Zola is an epic stripper tale if there ever was one. It has dancing, suspense, humor, and violence. Aziah King’s story seems too good to be real, but her colorful storytelling jumps off of the page, gripping audiences at every turn. Zola has been recently compared to the likes of Fear and Loathing in Las Vegas, Spring Breakers, The Florida Project, and even Hustlers. Despite this, Zola stands on its own as a “period piece,” a relic of another phase of the internet that’s isn’t too far gone.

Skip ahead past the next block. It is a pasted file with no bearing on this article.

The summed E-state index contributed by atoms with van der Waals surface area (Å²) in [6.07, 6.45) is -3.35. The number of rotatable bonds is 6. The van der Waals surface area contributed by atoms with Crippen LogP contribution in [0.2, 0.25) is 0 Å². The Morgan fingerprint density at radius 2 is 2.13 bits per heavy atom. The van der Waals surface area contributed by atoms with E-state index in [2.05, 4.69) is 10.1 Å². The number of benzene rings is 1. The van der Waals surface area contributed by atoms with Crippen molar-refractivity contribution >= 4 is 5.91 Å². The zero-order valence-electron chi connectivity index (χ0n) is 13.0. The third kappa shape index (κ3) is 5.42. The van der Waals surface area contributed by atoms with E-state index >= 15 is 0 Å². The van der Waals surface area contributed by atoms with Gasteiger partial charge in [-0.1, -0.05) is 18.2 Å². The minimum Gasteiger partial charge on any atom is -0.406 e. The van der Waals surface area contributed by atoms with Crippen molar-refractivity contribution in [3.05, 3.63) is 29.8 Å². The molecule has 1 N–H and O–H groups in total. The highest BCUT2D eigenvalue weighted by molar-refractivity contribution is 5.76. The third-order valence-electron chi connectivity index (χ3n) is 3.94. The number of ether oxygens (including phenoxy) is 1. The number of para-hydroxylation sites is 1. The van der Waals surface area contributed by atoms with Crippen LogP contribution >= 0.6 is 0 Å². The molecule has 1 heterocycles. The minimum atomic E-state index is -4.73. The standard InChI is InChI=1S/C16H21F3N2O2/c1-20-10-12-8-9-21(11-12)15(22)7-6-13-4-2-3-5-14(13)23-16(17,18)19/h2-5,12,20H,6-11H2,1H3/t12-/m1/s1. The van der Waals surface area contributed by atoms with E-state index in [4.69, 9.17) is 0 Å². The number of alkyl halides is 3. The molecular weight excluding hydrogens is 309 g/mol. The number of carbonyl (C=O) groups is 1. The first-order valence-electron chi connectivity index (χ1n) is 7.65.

Zola suffers from some pacing issues, particularly in the second half as Bravo tries to strike a balance between the film’s shifting tones, and despite a breathtakingly tense climax, the conclusion leaves too many threads dangling to feel truly satisfying. But Zola is much more focused on the journey than the destination, and thanks to a darkly funny script and some dynamite work from the cast, it’s one hell of a crazy ride.